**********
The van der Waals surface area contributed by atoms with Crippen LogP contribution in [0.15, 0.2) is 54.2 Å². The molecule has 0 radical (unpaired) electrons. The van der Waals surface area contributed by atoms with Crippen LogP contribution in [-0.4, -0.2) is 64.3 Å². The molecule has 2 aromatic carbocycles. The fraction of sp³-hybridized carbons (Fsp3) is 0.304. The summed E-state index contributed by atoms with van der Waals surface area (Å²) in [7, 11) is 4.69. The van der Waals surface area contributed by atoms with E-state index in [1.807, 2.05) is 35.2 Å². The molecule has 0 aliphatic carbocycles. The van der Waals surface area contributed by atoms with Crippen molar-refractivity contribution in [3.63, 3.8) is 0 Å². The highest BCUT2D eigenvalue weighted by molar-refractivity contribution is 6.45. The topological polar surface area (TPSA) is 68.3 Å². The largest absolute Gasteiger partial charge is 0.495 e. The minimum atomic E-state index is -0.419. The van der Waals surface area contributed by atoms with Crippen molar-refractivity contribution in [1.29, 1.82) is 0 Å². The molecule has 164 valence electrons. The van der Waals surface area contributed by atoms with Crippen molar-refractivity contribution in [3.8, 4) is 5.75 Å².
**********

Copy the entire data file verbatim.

The van der Waals surface area contributed by atoms with Crippen LogP contribution in [0.15, 0.2) is 54.2 Å². The molecule has 0 radical (unpaired) electrons. The van der Waals surface area contributed by atoms with Crippen LogP contribution in [-0.4, -0.2) is 64.3 Å². The molecule has 2 aromatic carbocycles. The fraction of sp³-hybridized carbons (Fsp3) is 0.304. The summed E-state index contributed by atoms with van der Waals surface area (Å²) in [7, 11) is 4.69. The van der Waals surface area contributed by atoms with E-state index in [1.807, 2.05) is 35.2 Å². The molecule has 0 aliphatic carbocycles. The van der Waals surface area contributed by atoms with Crippen molar-refractivity contribution in [3.63, 3.8) is 0 Å². The highest BCUT2D eigenvalue weighted by molar-refractivity contribution is 6.45. The topological polar surface area (TPSA) is 68.3 Å². The largest absolute Gasteiger partial charge is 0.495 e. The minimum atomic E-state index is -0.419. The van der Waals surface area contributed by atoms with Crippen molar-refractivity contribution in [1.29, 1.82) is 0 Å². The molecule has 164 valence electrons. The van der Waals surface area contributed by atoms with Crippen molar-refractivity contribution in [3.8, 4) is 5.75 Å².